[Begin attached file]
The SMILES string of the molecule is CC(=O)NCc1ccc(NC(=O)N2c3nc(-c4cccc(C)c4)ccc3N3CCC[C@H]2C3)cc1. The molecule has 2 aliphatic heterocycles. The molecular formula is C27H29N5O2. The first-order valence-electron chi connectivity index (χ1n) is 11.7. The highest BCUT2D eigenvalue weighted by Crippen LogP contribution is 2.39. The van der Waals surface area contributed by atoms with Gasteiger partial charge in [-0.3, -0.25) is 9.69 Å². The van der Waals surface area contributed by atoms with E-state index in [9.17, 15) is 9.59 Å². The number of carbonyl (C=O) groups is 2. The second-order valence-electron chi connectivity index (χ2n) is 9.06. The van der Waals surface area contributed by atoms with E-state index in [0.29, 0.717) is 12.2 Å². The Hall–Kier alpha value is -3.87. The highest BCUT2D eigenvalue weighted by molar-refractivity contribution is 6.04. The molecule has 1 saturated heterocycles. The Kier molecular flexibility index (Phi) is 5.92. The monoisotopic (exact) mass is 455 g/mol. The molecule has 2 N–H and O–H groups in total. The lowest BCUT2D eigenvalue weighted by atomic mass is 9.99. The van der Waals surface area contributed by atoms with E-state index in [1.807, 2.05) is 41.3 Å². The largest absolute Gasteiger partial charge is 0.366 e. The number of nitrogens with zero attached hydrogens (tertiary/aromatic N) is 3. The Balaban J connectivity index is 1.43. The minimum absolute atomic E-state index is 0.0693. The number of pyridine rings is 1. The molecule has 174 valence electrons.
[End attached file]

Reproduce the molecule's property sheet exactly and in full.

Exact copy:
The SMILES string of the molecule is CC(=O)NCc1ccc(NC(=O)N2c3nc(-c4cccc(C)c4)ccc3N3CCC[C@H]2C3)cc1. The molecule has 2 aliphatic heterocycles. The molecular formula is C27H29N5O2. The first-order valence-electron chi connectivity index (χ1n) is 11.7. The highest BCUT2D eigenvalue weighted by Crippen LogP contribution is 2.39. The van der Waals surface area contributed by atoms with Gasteiger partial charge in [-0.3, -0.25) is 9.69 Å². The van der Waals surface area contributed by atoms with E-state index in [9.17, 15) is 9.59 Å². The number of carbonyl (C=O) groups is 2. The second-order valence-electron chi connectivity index (χ2n) is 9.06. The van der Waals surface area contributed by atoms with E-state index in [0.29, 0.717) is 12.2 Å². The Hall–Kier alpha value is -3.87. The highest BCUT2D eigenvalue weighted by molar-refractivity contribution is 6.04. The molecule has 1 saturated heterocycles. The Kier molecular flexibility index (Phi) is 5.92. The monoisotopic (exact) mass is 455 g/mol. The molecule has 2 N–H and O–H groups in total. The lowest BCUT2D eigenvalue weighted by atomic mass is 9.99. The van der Waals surface area contributed by atoms with E-state index in [1.807, 2.05) is 41.3 Å². The largest absolute Gasteiger partial charge is 0.366 e. The number of nitrogens with zero attached hydrogens (tertiary/aromatic N) is 3. The Balaban J connectivity index is 1.43. The minimum absolute atomic E-state index is 0.0693. The number of pyridine rings is 1. The molecule has 174 valence electrons.